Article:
As entrepreneurs, we obsess over winning — and one of the essentials to achieving this is by creating a winning team. In the early stages of a startup, its team is one of the most important differentiators between success and failure. The reason it’s so critical is because the initial team (i.e. the first five to eight folks), along with the founders, shape the culture of the startup for years to come. They are also instrumental in recruiting the next 20-40 members. One of my advisors gave me a good analogy: Startup teams grow like crystals – the outer layer composition is determined by the underlying layer.
I am a serial entrepreneur. Over the past several years, I have built and scaled teams for my startups. I have also advised several other startups with their team-building. So, how do you build a winning team? Here are some recruiting strategies that have worked for us.
Get references from your trusted network.
I refer to this as the “R.A.N.T. model” – get references and advice from your network built over time. This seems to be the only model that works in the initial stages. Tap into everyone in your network, whether they’re a friend, colleague, advisor, mentor or professor. I am more interested in candidate references with prior startup experience (unless we are recruiting recent graduates).
Don’t wait until you post your job listing to look for the right candidates. As they say, “Hire slow and fire fast,” so start early, plan ahead and invest time in building relationships with prospective candidates. As a founder, I’m always meeting interesting candidates, even if I don’t have an opening yet.
Meetups, happy hours, conferences and events are all great places to meet qualified individuals. I serve as an active advisor to startups at a Stanford incubator, where I meet great founders all the time. Building relationships and networking go a long way in getting the right person to take the job when the need arises.
Get PR coverage to attract good candidates.
We release news about our company (covering fundraising, product releases etc.) from time to time. This lends credibility to our brand and helps us attract good candidates.
Make the interview interactive.
I don’t believe in the “traditional” interview process, other than using coding tests for tech roles. What we’ve done in the past is give an actual problem we were facing to the candidate in advance and ask them to come in for half a day. We’ve also asked them to share their ideas on how we can improve our product. During their visit, we placed candidates in an actual team setting (make sure you sign non-disclosure agreements, and don’t share anything sensitive) and allowed them to brainstorm with the team on their ideas and suggestions. This worked out well in most cases, as we evaluated fit in a more natural setting. Not only do we see a candidate’s approach, logical thinking and passion (i.e. amount of homework they did) come into play, but it’s also more fun and the team benefits from a fresh perspective.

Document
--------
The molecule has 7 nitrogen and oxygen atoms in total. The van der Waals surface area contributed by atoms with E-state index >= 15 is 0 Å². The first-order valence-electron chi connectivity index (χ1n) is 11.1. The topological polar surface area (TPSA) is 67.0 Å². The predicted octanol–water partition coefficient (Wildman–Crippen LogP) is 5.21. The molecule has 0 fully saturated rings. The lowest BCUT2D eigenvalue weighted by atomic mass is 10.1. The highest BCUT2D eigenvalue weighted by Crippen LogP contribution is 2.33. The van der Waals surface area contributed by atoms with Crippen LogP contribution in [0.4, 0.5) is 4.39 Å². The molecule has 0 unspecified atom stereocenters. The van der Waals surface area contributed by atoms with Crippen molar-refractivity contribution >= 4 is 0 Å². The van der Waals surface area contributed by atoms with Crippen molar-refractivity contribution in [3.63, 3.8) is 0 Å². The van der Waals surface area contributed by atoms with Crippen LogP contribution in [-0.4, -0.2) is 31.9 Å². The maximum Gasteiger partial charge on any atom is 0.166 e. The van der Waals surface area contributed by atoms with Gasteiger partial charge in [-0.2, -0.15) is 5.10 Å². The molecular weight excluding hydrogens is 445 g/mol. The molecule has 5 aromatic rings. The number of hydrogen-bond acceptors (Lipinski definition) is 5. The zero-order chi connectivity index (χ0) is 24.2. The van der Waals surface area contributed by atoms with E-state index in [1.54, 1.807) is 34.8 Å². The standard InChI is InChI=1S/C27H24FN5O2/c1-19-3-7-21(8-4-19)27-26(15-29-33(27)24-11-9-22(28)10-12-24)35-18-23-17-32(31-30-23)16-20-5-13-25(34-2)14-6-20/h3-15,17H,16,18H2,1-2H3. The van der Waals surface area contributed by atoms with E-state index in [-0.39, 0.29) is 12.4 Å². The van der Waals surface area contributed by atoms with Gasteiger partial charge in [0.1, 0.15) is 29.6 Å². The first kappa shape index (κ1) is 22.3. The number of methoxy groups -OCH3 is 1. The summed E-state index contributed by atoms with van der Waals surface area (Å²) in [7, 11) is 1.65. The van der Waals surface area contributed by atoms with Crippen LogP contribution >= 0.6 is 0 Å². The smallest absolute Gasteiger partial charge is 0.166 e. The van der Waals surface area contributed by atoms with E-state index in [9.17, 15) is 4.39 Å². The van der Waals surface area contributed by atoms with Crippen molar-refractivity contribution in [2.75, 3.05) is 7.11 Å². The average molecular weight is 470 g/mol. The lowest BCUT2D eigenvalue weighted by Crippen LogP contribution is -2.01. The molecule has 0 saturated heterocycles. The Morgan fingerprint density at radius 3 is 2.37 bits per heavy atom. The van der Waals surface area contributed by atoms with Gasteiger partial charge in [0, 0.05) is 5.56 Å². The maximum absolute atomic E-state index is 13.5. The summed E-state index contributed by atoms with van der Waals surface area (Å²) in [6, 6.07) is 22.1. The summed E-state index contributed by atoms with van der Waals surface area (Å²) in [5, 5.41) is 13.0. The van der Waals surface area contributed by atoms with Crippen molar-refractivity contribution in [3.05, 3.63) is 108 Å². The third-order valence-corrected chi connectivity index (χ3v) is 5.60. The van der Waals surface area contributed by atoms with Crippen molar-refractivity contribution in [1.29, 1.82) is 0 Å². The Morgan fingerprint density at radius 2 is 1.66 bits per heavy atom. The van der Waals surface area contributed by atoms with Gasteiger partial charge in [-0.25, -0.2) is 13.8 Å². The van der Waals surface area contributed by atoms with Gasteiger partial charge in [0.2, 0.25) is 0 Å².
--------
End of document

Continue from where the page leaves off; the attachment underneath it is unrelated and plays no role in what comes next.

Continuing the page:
Sell the vision and story to the candidates you want to hire.
Good candidates always have multiple options (if they don’t, that’s a red flag). This means it’s your turn to pitch once you’re convinced of the candidate’s qualifications. Practice your pitch and get feedback, as it makes a big difference to the success of your recruiting efforts. A lot of people lose great candidates at this stage. Understand the candidate’s motivation, concerns, and why they’re interested in your startup. Sometimes they will raise a genuine concern (company stage, relatability to the product, etc.), and it’s fine to let go of those candidates rather than entering a bad commitment.
For others, tailor the pitch based on their feedback. This does not mean you have a custom pitch for every candidate. Instead, make sure you emphasize the portions that address their motivations and concerns. I personally pitched our story and vision to our team’s initial hires: One hire laid out company growth trajectory as his primary concern, and I highlighted our plans for the same. For candidates coming from mid- to large-sized companies, highlight the higher responsibility they’ll get by being a key person on the team and the opportunities to solve challenges and grow in the process. A lot of them are bored in their current roles (they might not tell you so, but trust me on that) and are looking for something interesting and challenging. Also, make sure you highlight your work culture and any other benefits you may have (e.g. equity compensation, pet-friendly environment, etc.)
Close the deal quickly.
Once both sides show interest, move fast with the offer. We typically came out with the initial offer within 24 hours of the last interview and have tried to close the deal within seven days.
Fire fast if you recruit a lemon.
Remember that you are entering a long-term commitment with your co-founder and initial team members, and “divorces” are messy. Any entrepreneur will tell you that a bad initial hire who stays for more than six months is a death knell. We made a wrong hire early on but were proactive to let the person go within three months. It sapped a lot of time and energy and put us back by several months on our plans, but we avoided long-term damage and lowering of employee morale.
Recruiting is time-consuming, but the above tips can definitely increase the odds of you building a winning team. (Forbes)